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before the attacks. They usually come during the night or in the morning on rising. His first attack came after a severe fright. His father and mother both have epileptic fits. The first thing that Mr. Nitric Acid notices when the attacks are coming on is the sensation of a mouse creeping up and down the left side, then he loses consciousness and goes off into a spasm. He is better from riding in a carriage. Mr. Nitric Acid is always better from the gliding motion of a carriage. After the mother's attacks of epilepsy, she goes into a delirious rage and tries to strike those around her.

Argentum has none of his mother's merry disposition. He is a nervous, gloomy hypochondriac. He is afraid to go to the window for fear he will jump out. He dreads to pass a certain point on the street for fear that he will fall down. He thinks himself neglected and despised. He is sure he has some dreadful disease and will die; contemplates killing himself; won't work; thinks he can't stand it; if he looks up he is dizzy and thinks the houses are falling upon him; he can't walk in the dark or with his eyes shut because he becomes dizzy and staggers.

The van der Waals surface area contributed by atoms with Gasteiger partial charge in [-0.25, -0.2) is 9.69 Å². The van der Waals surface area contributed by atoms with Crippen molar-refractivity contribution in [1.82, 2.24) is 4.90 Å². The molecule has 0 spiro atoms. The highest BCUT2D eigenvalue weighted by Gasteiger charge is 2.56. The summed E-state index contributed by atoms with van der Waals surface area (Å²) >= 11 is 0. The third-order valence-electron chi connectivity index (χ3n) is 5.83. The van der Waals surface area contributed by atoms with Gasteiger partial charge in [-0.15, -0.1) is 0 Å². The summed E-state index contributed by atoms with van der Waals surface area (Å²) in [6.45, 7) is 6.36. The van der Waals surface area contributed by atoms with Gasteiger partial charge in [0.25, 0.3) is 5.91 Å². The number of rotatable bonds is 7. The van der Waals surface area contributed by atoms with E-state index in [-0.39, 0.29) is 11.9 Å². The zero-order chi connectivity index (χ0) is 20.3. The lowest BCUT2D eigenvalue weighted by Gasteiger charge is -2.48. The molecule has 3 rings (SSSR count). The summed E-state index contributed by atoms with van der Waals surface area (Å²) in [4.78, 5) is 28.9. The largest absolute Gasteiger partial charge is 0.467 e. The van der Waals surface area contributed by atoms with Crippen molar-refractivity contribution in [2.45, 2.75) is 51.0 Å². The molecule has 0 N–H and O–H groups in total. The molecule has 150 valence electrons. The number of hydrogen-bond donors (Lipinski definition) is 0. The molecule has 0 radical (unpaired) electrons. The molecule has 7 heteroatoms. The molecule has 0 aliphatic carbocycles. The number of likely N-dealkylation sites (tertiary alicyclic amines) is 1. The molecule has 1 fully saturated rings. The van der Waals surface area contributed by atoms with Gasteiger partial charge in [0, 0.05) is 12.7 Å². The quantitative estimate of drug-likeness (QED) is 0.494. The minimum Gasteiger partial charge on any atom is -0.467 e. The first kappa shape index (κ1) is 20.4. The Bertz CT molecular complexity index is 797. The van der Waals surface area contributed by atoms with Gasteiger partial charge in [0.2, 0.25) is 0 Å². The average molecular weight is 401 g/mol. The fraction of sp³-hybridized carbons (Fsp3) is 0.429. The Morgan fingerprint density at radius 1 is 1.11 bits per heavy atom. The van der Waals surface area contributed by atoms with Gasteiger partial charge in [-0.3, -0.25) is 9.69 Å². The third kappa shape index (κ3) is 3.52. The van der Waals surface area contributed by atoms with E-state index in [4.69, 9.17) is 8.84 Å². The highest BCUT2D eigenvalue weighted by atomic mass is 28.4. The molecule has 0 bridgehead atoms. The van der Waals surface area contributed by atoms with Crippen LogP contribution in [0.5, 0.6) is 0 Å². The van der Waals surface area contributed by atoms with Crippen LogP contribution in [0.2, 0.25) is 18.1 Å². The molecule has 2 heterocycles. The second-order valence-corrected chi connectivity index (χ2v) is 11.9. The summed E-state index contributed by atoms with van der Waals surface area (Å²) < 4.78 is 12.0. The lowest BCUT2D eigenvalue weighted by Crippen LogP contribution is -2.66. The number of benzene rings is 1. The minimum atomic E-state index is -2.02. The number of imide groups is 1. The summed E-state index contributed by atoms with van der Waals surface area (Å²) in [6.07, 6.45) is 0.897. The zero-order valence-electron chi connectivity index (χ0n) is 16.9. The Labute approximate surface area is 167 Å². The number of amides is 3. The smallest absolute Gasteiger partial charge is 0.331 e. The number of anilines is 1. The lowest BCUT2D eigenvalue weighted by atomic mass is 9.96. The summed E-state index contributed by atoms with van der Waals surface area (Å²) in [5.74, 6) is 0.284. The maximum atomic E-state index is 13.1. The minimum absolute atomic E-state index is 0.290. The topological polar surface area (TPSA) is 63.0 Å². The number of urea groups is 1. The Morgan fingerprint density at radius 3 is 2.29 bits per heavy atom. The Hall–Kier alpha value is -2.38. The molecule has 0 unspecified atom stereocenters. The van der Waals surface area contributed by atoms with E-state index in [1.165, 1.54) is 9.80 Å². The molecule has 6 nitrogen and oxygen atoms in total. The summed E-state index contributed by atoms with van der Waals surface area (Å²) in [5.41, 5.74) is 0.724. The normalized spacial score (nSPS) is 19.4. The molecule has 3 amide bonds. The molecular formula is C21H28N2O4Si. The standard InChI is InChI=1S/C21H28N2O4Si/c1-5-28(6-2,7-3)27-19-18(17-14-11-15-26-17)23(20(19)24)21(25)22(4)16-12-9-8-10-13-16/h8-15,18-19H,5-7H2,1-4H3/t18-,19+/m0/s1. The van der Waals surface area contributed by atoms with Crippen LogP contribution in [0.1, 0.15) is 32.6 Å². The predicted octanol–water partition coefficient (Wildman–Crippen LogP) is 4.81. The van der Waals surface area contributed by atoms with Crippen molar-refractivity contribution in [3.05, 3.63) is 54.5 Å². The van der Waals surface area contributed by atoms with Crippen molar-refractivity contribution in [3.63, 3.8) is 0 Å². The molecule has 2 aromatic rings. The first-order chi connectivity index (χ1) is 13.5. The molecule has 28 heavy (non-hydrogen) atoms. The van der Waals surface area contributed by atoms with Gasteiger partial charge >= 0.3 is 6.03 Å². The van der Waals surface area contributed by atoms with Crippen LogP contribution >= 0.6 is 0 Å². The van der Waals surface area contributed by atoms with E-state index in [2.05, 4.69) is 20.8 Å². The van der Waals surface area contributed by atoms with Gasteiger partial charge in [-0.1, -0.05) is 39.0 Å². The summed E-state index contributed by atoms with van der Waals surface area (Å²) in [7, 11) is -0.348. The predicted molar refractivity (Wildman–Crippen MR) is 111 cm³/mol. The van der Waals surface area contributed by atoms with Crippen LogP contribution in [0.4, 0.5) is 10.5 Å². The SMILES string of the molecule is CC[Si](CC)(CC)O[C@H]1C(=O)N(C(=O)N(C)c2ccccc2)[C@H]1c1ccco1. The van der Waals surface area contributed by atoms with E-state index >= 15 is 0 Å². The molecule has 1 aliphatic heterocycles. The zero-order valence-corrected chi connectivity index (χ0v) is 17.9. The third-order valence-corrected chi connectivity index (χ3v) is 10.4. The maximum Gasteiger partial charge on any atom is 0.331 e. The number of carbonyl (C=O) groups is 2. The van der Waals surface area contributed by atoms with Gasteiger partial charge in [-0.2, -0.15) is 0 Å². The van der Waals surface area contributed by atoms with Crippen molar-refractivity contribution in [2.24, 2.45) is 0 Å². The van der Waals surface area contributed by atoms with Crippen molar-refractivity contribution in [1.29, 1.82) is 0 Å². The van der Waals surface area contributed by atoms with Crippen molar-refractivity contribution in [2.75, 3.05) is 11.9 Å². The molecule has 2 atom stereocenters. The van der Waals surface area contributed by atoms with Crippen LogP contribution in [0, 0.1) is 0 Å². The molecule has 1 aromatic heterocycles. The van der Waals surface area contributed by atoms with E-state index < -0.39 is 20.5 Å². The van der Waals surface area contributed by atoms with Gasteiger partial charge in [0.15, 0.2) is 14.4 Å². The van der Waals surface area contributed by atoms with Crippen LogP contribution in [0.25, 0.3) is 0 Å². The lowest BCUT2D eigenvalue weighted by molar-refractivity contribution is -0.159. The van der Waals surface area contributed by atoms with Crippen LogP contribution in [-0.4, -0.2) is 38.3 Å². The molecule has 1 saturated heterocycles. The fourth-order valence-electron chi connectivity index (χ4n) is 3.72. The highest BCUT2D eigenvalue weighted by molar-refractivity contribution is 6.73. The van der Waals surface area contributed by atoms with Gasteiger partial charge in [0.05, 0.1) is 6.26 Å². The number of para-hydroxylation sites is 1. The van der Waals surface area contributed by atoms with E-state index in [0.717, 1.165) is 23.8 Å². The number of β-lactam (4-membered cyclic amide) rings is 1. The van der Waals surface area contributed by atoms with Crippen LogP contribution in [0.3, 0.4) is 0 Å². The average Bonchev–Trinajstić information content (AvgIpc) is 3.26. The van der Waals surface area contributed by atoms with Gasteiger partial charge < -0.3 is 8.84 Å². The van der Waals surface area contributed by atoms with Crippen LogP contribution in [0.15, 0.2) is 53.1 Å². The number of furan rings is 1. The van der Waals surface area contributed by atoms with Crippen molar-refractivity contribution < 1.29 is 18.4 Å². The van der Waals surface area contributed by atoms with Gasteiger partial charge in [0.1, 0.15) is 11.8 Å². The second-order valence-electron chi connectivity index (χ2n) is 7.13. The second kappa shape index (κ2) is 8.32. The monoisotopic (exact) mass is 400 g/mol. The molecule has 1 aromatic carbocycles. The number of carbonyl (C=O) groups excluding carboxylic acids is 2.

In all Argentum Nitricum's sickness, he is nervous and has the headache. In most of them, he has the vertigo and cloudiness of mind and if, perchance, there comes a day when there is nothing the matter with him, he is such a hypochondriac that he imagines he is still sick. His weakness of mind and loss of memory are much like his father. The more Mr. Nitric Acid tries to think of a thing the more his thoughts vanish. He is also despondent, nervous, hopeless. He does not care to work. He thinks he will die soon, even though he is not sick. Argentum Nitricum is always tired, feels as though he had walked a long distance. His limbs feel nearly paralyzed, yet when riding in a carriage, he has much distress about his heart that he feels as though he must get out and walk for relief. His mother is worse also from riding in a carriage, indeed she is aggravated from any motion. His father is better from riding in a carriage, though worse from walking. He has the same tired feeling in his limbs that the son, Argentum Ni